Changes in the catchment scale water balance have important social implications for usable water now and in the future. Stream discharge is also directly related to radionuclides flux in the river water system. The aim of this study was to clarify the water balance in the Chernobyl Exclusion Zone (CEZ) under current and future climate conditions. A catchment scale hydrological model was used with long-term discharge data to project the future trend of radionuclides wash-off from the contaminated catchment at the CEZ in Ukraine. The Sakhan river catchment at the CEZ (51.41°N, 30.00°E) in Ukraine is one of the Pripyat river systems, and has a total surface area of 186.9 km2. We found that under the current climate, 84% of annual input (sum of rainfall and snowmelt) was consumed as evapotranspiration, and discharge was estimated to be 16%. In future climates, annual precipitation is expected to increase. However, a projected increase in the vapor pressure deficit led the consumption of precipitation as evapotranspiration and no significant increase in discharge. The study found that warmer winter and spring temperatures will decrease the snowfall, and increase the rainfall, but it was not enough to increase evapotranspiration. As a result, the peak of discharge shifted from April to March. The increase of future average discharge during the winter and spring came from a combination of (1) increasing rainfall in the winter and spring, and (2) relatively small levels of evapotranspiration, which enhanced the catchment scale water recharge in soil moisture and gave rise to greater discharge during winter and spring. The reduction of extreme river discharge from the hydrological projections could reduce the probability of high radionuclides concentration in the river water system in the future, owing to the reduction of surface runoff water from the contaminated surface soil and/or top layer of floodplain soils in the CEZ.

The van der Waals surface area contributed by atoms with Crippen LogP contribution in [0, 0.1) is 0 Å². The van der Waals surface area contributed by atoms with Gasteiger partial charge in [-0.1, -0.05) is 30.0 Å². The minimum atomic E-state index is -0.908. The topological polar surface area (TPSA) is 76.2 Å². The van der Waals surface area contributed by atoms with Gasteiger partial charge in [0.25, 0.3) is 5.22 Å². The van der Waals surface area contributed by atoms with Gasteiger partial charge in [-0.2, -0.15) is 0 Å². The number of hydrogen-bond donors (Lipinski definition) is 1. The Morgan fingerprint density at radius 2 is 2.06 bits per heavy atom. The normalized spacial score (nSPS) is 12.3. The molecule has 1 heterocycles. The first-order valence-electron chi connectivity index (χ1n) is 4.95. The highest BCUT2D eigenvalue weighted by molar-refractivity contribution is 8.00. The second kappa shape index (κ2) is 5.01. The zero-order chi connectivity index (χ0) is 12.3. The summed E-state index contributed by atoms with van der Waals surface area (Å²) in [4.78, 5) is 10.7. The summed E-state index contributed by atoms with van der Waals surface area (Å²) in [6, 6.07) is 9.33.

Populations experiencing varying levels of ionising radiation provide an excellent opportunity to study the fundamental drivers of evolution. Radiation can cause mutations, and thus supply genetic variation; it can also select against individuals that are unable to cope with the physiological stresses associated with radiation exposure. Since the nuclear power plant explosion in 1986, the Chernobyl area has experienced a spatially heterogeneous exposure to varying levels of ionising radiation. We sampled Daphnia pulex (a freshwater crustacean) from lakes across the Chernobyl area, genotyped them at eleven microsatellite loci, and also calculated the current radiation dose rates. We then investigated whether the pattern of genetic diversity was shaped primarily by radiation-mediated supply of variation consistent with increased supply of de novo mutations, or by greater radiation-mediated selection at higher dose rates. We found that measures of genetic diversity, including expected heterozygosity (an unbiased indicator of diversity) were significantly higher in lakes that experienced higher radiation dose rates; this is consistent with mutation outweighing selection as the key evolutionary force in populations experiencing high radiation dose rates. We also found significant but weak population structure, and clear evidence for isolation by distance between populations. This evidence suggests that gene flow between nearby populations is eroding population structure, and that mutational input in high radiation lakes could, ultimately, supply genetic variation to lower radiation sites.